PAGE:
Honda HR-V and Nissan Murano
2015 Honda HR-V | Starting price: $19,000
The HR-V is one of those vehicles that could define a segment. Mini-sized SUVs are gaining popularity among urban commuters. They’re small, agile, and get great fuel economy. They are decidedly convenient. But they are also quirky. There’s the Nissan Juke, the Kia Soul, and the Jeep Renegade. All possess good qualities, but at the same time, their quirkiness stands out like a city slicker in hill country. Enter Honda. No flash, no gimmicks, just a good-looking vehicle that does its job well. It’s the grownup in a segment filled with toddlers.
The HR-V is based on the Fit platform, though it is substantially bigger. Its wheelbase is 3.2 inches longer than the Fit and 9.1 inches longer overall. Its lines are restrained in design, giving off what is likely the most sophisticated look in the subcompact crossover category.
Because it is bigger than the Fit (and naturally heavier) the HR-V needed a more powerful engine. Outfitted with a 1.8-liter engine mated to either a 6-speed manual or CVT, you’ll get a not-quite-brawny 141 horsepower — though it is enough to zip up in traffic when needed. The HR-V comes in either front- or all-wheel drive models. If you choose the all-wheel drive version, you also choose the CVT as part of the deal. Opt for the steering-wheel-mounted paddle shifters to give yourself a little more control over seven “virtual” gears. You’ll almost forget you’re driving a continuously variable transmission.
Certainly, the HR-V was not intended to win any races; it was designed to move commuters about in city traffic — and it does it extremely well. Honda’s electric power steering offers excellent feedback; not too mushy and not too stiff. Combined with the well-tuned suspension, this miniute rides and behaves beyond its $19,000 starting price. Its agility makes it a pleasure to drive and the cabin remains quiet and comfortable.
Like other manufacturers these days, Honda offers trim levels within trim levels. There’s the base LX and a myriad of features on your way up to the fully loaded EX-L, with leather and navigation. Even then, the HR-V tops out at $25,480. Overall, the interior feels clean and refined. Honda’s quality is apparent in its use of materials. All models are outfitted with a 5-inch touchscreen and plenty of USB ports for modern tech needs. Steering-wheel-mounted controls, push-button start, and a rear-angle camera are nice touches.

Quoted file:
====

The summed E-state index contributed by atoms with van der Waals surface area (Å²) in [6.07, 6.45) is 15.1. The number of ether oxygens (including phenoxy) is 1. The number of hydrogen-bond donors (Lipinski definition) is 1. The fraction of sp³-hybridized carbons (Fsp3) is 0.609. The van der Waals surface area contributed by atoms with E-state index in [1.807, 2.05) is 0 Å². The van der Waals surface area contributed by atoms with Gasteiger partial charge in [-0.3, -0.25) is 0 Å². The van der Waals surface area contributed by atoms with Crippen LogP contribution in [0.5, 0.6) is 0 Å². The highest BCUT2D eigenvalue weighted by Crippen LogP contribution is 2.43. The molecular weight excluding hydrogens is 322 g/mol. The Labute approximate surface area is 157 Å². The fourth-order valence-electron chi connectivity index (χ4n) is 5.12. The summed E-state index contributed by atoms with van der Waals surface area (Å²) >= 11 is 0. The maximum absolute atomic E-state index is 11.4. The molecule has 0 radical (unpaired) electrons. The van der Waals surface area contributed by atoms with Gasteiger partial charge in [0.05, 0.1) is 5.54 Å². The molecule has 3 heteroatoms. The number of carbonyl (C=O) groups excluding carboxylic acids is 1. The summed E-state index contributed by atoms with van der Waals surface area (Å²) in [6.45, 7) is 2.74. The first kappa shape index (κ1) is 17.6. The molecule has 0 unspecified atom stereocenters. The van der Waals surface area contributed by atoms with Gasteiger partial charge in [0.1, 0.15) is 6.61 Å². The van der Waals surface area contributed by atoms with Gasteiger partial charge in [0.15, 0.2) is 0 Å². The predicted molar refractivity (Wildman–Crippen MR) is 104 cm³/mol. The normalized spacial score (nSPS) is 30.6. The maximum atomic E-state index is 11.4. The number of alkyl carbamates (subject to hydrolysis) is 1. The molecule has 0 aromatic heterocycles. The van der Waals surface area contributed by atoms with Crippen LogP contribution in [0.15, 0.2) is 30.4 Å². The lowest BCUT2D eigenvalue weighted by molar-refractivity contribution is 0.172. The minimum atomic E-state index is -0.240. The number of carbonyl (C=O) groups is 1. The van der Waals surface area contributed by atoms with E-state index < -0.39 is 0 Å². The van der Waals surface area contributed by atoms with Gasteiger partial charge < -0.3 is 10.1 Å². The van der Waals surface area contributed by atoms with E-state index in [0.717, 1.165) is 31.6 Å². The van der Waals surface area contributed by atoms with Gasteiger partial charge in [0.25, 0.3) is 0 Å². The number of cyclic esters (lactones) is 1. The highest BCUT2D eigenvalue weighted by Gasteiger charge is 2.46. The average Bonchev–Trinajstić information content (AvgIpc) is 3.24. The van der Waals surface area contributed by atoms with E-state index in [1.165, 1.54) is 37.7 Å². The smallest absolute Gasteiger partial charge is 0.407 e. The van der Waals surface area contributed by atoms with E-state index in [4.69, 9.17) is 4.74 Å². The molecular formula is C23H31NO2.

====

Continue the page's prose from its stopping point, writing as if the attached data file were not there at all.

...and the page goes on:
This five-seater boasts a lot of cargo space. With the rear seats folded down, you get 58.8 cubic feet. Fold down the front passenger seat for added space. As a bonus, the rear seat cushions fold up if you’re looking for four feet of vertical space.
With sophisticated styling and handling, plus generous versatility, the HR-V is well on its way to redefining the subcompact crossover segment.
2015 Nissan Murano | Starting price: $29,500
If cars can be considered works of art, then the Murano is a Picasso. The Murano is decidedly modern in its design, and while its lines are not the cubist disjointed lines of a Picasso painting, they do work together to suggest continual fluid movement.
The Murano was a head-turner when it was first launched 12 years ago. Today, line it up next to its competitors in the mid-size SUV/Crossover category (Jeep Grand Cherokee, Ford Edge, Toyota Highlander) and the more athletic, back-to-the-future styled Murano definitely stands out.
Inside stands out as well, with an interior design that feels open and modern, much like a conversation lounge. The expanded center console actually plays a key part in this design. It creates extra space between the two front seats, allowing passengers in the back to have a better view of what’s going on up front. Front armrests are also built directly onto the console, again, contributing to the modern feel of the vehicle. Borrowing the “NASA-inspired zero gravity seats” from the Altima, all of the outboard passengers can ride in comfort. Also adding to the enjoyment of the refined interior is a panoramic moonroof.
The Murano comes in four trim levels. The base model S starts at $29,560 and starts out with BlueTooth and streaming audio, 18-inch wheels, smart key, and dual-zone climate control. For about $10,000 more, you can move all the way up to the Platinum edition, which includes everything in the other models plus 20-inch wheels, LED headlights, climate-controlled front seats, and a heated steering wheel as well as heated rear seats. In between the S and Platinum, leather seats, USB ports, and Bose audio get thrown in.
All Muranos are powered by a 3.5-liter V6 mated to the Xtronic continuously variable transmission (CVT). With that you get 260 horsepower and 240 lb-ft of torque. At a time when many auto makers are opting for small turbo-charged engines, this makes the Murano seem less modern. However, when you factor in that this vehicle will get 28 mpg on the highway, it becomes obvious that Nissan made fuel economy a priority. Even the all-wheel drive model gets the same fuel economy as the front-drive version, suggesting that Nissan found ways to lighten up without having to retool for a new powertrain. Riding on an independent strut suspension up front and a multi-link in the rear, the Murano’s ride is exceptionally well-balanced for a car in this price range. Handling sits in the sweet spot of involving the driver while isolating outside noise, vibration, and harshness.
The Murano offers a lot of bang for the buck. It’s a modernist’s crossover in every sense of the word.
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